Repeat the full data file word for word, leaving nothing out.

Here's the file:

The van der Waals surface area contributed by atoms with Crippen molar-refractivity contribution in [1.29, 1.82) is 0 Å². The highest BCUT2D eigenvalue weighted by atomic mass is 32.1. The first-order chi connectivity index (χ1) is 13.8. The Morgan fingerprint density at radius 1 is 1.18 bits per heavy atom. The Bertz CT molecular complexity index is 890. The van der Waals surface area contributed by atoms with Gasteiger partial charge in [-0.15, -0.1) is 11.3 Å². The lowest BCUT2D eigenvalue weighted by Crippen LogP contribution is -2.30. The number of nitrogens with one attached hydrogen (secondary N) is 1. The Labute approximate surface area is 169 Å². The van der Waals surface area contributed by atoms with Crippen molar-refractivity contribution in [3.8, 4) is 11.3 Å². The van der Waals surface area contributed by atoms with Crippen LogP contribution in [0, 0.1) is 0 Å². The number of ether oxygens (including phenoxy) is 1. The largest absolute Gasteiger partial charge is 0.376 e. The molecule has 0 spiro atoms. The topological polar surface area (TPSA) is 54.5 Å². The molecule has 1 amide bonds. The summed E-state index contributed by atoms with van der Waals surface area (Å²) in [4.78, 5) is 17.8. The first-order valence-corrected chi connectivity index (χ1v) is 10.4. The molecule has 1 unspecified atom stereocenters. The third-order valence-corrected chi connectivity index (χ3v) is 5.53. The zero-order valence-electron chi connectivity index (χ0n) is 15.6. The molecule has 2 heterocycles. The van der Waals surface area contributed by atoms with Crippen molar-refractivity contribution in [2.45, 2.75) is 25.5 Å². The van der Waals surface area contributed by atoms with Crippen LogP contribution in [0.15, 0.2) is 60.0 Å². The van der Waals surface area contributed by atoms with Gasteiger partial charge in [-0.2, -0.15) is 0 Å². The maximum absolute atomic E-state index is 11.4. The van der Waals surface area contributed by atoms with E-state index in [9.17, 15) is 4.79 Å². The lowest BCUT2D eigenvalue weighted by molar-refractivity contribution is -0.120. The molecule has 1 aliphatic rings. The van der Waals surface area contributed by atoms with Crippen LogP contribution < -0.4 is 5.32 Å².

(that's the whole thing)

The van der Waals surface area contributed by atoms with Crippen molar-refractivity contribution in [1.29, 1.82) is 0 Å². The highest BCUT2D eigenvalue weighted by atomic mass is 32.1. The first-order chi connectivity index (χ1) is 13.8. The Morgan fingerprint density at radius 1 is 1.18 bits per heavy atom. The Bertz CT molecular complexity index is 890. The van der Waals surface area contributed by atoms with Gasteiger partial charge in [-0.15, -0.1) is 11.3 Å². The lowest BCUT2D eigenvalue weighted by Crippen LogP contribution is -2.30. The number of nitrogens with one attached hydrogen (secondary N) is 1. The Labute approximate surface area is 169 Å². The van der Waals surface area contributed by atoms with Crippen molar-refractivity contribution in [3.8, 4) is 11.3 Å². The van der Waals surface area contributed by atoms with Crippen LogP contribution in [0, 0.1) is 0 Å². The number of ether oxygens (including phenoxy) is 1. The largest absolute Gasteiger partial charge is 0.376 e. The molecule has 0 spiro atoms. The topological polar surface area (TPSA) is 54.5 Å². The molecule has 1 amide bonds. The summed E-state index contributed by atoms with van der Waals surface area (Å²) in [4.78, 5) is 17.8. The first-order valence-corrected chi connectivity index (χ1v) is 10.4. The molecule has 1 unspecified atom stereocenters. The third-order valence-corrected chi connectivity index (χ3v) is 5.53. The zero-order valence-electron chi connectivity index (χ0n) is 15.6. The molecule has 2 heterocycles. The van der Waals surface area contributed by atoms with Crippen molar-refractivity contribution in [2.45, 2.75) is 25.5 Å². The van der Waals surface area contributed by atoms with Crippen LogP contribution in [0.15, 0.2) is 60.0 Å². The van der Waals surface area contributed by atoms with Gasteiger partial charge in [-0.2, -0.15) is 0 Å². The maximum absolute atomic E-state index is 11.4. The van der Waals surface area contributed by atoms with E-state index in [9.17, 15) is 4.79 Å². The lowest BCUT2D eigenvalue weighted by molar-refractivity contribution is -0.120. The molecule has 1 aliphatic rings. The van der Waals surface area contributed by atoms with Crippen LogP contribution < -0.4 is 5.32 Å².